Effects of subvocal suppression, articulating aloud and noise on sequence recall


Department of Psychology, Bedford College, University of London, Regent's Park, London NW1 4NS.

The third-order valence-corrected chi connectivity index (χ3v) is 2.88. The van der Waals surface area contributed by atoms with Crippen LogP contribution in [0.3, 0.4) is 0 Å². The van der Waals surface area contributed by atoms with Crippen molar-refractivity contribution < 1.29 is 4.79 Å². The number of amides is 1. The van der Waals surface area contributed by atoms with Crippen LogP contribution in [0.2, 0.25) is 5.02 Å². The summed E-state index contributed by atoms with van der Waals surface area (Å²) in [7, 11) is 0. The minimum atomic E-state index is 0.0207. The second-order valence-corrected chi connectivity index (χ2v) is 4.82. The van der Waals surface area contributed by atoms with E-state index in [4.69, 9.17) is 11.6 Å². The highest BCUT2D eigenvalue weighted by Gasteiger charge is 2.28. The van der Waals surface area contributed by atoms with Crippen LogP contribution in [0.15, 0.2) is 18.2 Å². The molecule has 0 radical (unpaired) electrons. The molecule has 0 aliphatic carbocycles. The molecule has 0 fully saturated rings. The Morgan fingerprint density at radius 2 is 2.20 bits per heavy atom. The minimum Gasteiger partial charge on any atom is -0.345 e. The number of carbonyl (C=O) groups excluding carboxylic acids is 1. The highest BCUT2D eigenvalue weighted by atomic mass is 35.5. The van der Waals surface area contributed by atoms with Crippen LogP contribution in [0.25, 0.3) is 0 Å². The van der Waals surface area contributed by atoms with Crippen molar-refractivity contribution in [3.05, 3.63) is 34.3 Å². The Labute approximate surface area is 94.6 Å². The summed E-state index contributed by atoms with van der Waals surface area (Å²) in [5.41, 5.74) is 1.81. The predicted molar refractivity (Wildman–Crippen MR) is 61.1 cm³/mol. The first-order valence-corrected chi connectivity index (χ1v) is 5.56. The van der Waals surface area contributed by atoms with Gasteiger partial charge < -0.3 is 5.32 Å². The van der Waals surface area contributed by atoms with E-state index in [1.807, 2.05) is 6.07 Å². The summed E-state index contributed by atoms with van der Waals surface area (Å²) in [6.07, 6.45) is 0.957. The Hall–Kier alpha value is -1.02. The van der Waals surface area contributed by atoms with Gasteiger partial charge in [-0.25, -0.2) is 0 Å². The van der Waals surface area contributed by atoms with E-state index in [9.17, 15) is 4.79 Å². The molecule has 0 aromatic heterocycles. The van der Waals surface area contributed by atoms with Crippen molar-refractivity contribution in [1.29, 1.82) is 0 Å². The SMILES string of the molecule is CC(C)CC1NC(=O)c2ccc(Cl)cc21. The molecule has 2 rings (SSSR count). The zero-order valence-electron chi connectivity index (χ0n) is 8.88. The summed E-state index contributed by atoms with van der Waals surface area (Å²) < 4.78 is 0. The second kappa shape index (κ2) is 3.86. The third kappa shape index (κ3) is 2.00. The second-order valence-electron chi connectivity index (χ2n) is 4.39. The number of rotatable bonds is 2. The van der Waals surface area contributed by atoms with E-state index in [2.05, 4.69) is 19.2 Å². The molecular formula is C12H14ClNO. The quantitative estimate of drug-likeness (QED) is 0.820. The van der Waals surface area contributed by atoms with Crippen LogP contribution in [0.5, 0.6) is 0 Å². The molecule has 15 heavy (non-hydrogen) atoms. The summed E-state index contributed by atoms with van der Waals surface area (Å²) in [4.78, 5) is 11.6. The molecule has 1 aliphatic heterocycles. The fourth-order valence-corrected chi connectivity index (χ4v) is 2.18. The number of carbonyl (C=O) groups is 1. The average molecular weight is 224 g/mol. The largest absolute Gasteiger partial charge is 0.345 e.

Subjects were required to reproduce in order a sequence of five letters; the set of letters was known so only memory for sequence was tested. Experiment 1 showed that suppressing subvocal rehearsal by saying ‘the’ continuously during list presentation and until recall depressed performance to the same level on acoustically confusable and non-confusable lists. Listening to 85 dBC white noise during list presentation improved performance on acoustically confusable lists in non-suppression conditions and had no effect in suppression conditions. The result refutes the hypothesis that noise suppresses inner speech. Expts 2, 3 and 4 showed that articulating the items aloud during list presentation and until recall improved performance when lists were presented at 1/2 s per item and depressed it when they were presented at 2 s per item. Improvement occurred under 85 dBC white noise in Expts 2 and 4, but the improvement was only significant in non-articulation conditions. It is suggested that noise increases subvocal articulation and that both noise and articulation increase maintenance rehearsal at the expense of elaboration rehearsal.